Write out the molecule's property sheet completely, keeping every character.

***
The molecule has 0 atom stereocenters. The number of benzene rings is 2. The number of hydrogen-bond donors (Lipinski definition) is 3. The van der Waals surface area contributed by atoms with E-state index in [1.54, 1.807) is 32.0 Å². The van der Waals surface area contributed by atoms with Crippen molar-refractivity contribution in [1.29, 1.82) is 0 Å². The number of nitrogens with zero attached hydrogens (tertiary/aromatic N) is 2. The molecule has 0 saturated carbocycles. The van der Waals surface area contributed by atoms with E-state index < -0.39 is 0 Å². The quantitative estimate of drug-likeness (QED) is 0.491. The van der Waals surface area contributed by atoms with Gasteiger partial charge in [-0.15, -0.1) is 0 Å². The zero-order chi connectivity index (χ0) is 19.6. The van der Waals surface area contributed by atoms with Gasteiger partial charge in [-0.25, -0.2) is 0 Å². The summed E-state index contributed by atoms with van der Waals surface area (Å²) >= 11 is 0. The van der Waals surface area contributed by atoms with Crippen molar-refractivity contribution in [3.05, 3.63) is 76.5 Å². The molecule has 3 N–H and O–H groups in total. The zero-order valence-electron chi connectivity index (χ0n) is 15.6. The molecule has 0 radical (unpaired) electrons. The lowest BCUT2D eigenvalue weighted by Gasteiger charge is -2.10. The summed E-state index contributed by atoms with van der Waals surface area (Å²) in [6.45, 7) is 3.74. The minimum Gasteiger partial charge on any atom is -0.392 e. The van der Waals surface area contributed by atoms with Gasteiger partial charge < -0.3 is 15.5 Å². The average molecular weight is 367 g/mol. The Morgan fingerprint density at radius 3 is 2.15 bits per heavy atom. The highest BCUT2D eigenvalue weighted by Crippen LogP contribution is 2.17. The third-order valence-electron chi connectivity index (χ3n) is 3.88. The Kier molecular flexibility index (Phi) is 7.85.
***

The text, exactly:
The molecule has 0 atom stereocenters. The number of benzene rings is 2. The number of hydrogen-bond donors (Lipinski definition) is 3. The van der Waals surface area contributed by atoms with E-state index in [1.54, 1.807) is 32.0 Å². The van der Waals surface area contributed by atoms with Crippen molar-refractivity contribution in [1.29, 1.82) is 0 Å². The number of nitrogens with zero attached hydrogens (tertiary/aromatic N) is 2. The molecule has 0 saturated carbocycles. The van der Waals surface area contributed by atoms with E-state index < -0.39 is 0 Å². The quantitative estimate of drug-likeness (QED) is 0.491. The van der Waals surface area contributed by atoms with Gasteiger partial charge in [-0.15, -0.1) is 0 Å². The zero-order chi connectivity index (χ0) is 19.6. The van der Waals surface area contributed by atoms with Gasteiger partial charge in [-0.25, -0.2) is 0 Å². The summed E-state index contributed by atoms with van der Waals surface area (Å²) >= 11 is 0. The van der Waals surface area contributed by atoms with Crippen molar-refractivity contribution in [3.05, 3.63) is 76.5 Å². The molecule has 3 N–H and O–H groups in total. The zero-order valence-electron chi connectivity index (χ0n) is 15.6. The molecule has 0 radical (unpaired) electrons. The lowest BCUT2D eigenvalue weighted by Gasteiger charge is -2.10. The summed E-state index contributed by atoms with van der Waals surface area (Å²) in [6.45, 7) is 3.74. The minimum Gasteiger partial charge on any atom is -0.392 e. The van der Waals surface area contributed by atoms with Gasteiger partial charge < -0.3 is 15.5 Å². The average molecular weight is 367 g/mol. The Morgan fingerprint density at radius 3 is 2.15 bits per heavy atom. The highest BCUT2D eigenvalue weighted by Crippen LogP contribution is 2.17. The third-order valence-electron chi connectivity index (χ3n) is 3.88. The Kier molecular flexibility index (Phi) is 7.85.